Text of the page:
Note that there exists several cross-validation strategies, each of them defines how to repeat the fit/score procedure. In this section, we will use the K-fold strategy: the entire dataset is split into K partitions. The fit/score procedure is repeated K times where at each iteration K - 1 partitions are used to fit the model and 1 partition is used to score. The figure below illustrates this K-fold strategy.

Cross-validation diagram


This figure shows the particular case of K-fold cross-validation strategy. As mentioned earlier, there are a variety of different cross-validation strategies. Some of these aspects will be covered in more details in future notebooks.

For each cross-validation split, the procedure trains a model on all the red samples and evaluate the score of the model on the blue samples. Cross-validation is therefore computationally intensive because it requires training several models instead of one.

In scikit-learn, the function cross_validate allows to do cross-validation and you need to pass it the model, the data, and the target. Since there exists several cross-validation strategies, cross_validate takes a parameter cv which defines the splitting strategy.

from sklearn.model_selection import cross_validate

model = make_pipeline(StandardScaler(), LogisticRegression())
cv_result = cross_validate(model, data_numeric, target, cv=5)
CPU times: user 1.01 s, sys: 300 ms, total: 1.31 s
Wall time: 686 ms
{'fit_time': array([0.09947348, 0.10267353, 0.10435319, 0.09859276, 0.09749627]),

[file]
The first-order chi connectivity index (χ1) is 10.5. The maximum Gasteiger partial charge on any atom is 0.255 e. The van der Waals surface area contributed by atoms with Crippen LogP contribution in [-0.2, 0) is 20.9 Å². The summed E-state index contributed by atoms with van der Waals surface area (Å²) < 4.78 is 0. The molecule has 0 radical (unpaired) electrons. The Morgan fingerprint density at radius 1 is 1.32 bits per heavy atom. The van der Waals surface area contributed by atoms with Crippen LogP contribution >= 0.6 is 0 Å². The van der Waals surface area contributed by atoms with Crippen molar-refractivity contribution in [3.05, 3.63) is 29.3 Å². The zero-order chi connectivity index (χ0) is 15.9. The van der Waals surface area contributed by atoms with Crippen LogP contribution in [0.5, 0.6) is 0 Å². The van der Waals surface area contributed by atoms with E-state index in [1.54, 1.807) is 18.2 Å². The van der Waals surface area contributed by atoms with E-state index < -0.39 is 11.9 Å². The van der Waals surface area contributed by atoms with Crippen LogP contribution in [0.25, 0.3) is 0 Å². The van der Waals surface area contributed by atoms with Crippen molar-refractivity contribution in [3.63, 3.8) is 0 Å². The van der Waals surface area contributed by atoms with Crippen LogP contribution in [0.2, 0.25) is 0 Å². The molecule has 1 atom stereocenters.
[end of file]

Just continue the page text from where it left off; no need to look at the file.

'score_time': array([0.02080703, 0.02168918, 0.02666163, 0.02029109, 0.01948094]),
 'test_score': array([0.79557785, 0.80049135, 0.79965192, 0.79873055, 0.80436118])}

The output of cross_validate is a Python dictionary, which by default contains three entries: (i) the time to train the model on the training data for each fold, (ii) the time to predict with the model on the testing data for each fold, and (iii) the default score on the testing data for each fold.

Setting cv=5 created 5 distinct splits to get 5 variations for the training and testing sets. Each training set is used to fit one model which is then scored on the matching test set. This strategy is called K-fold cross-validation where K corresponds to the number of splits.

Note that by default the cross_validate function discards the 5 models that were trained on the different overlapping subset of the dataset. The goal of cross-validation is not to train a model, but rather to estimate approximately the generalization performance of a model that would have been trained to the full training set, along with an estimate of the variability (uncertainty on the generalization accuracy).

You can pass additional parameters to cross_validate to get more information, for instance training scores. These features will be covered in a future notebook.

Let’s extract the test scores from the cv_result dictionary and compute the mean accuracy and the variation of the accuracy across folds.

scores = cv_result["test_score"]
print("The mean cross-validation accuracy is: "
      f"{scores.mean():.3f} +/- {scores.std():.3f}")
The mean cross-validation accuracy is: 0.800 +/- 0.003

Note that by computing the standard-deviation of the cross-validation scores, we can estimate the uncertainty of our model generalization performance. This is the main advantage of cross-validation and can be crucial in practice, for example when comparing different models to figure out whether one is better than the other or whether the generalization performance differences are within the uncertainty.

In this particular case, only the first 2 decimals seem to be trustworthy. If you go up in this notebook, you can check that the performance we get with cross-validation is compatible with the one from a single train-test split.

In this notebook we have:

  • seen the importance of scaling numerical variables;

  • used a pipeline to chain scaling and logistic regression training;

  • assessed the generalization performance of our model via cross-validation.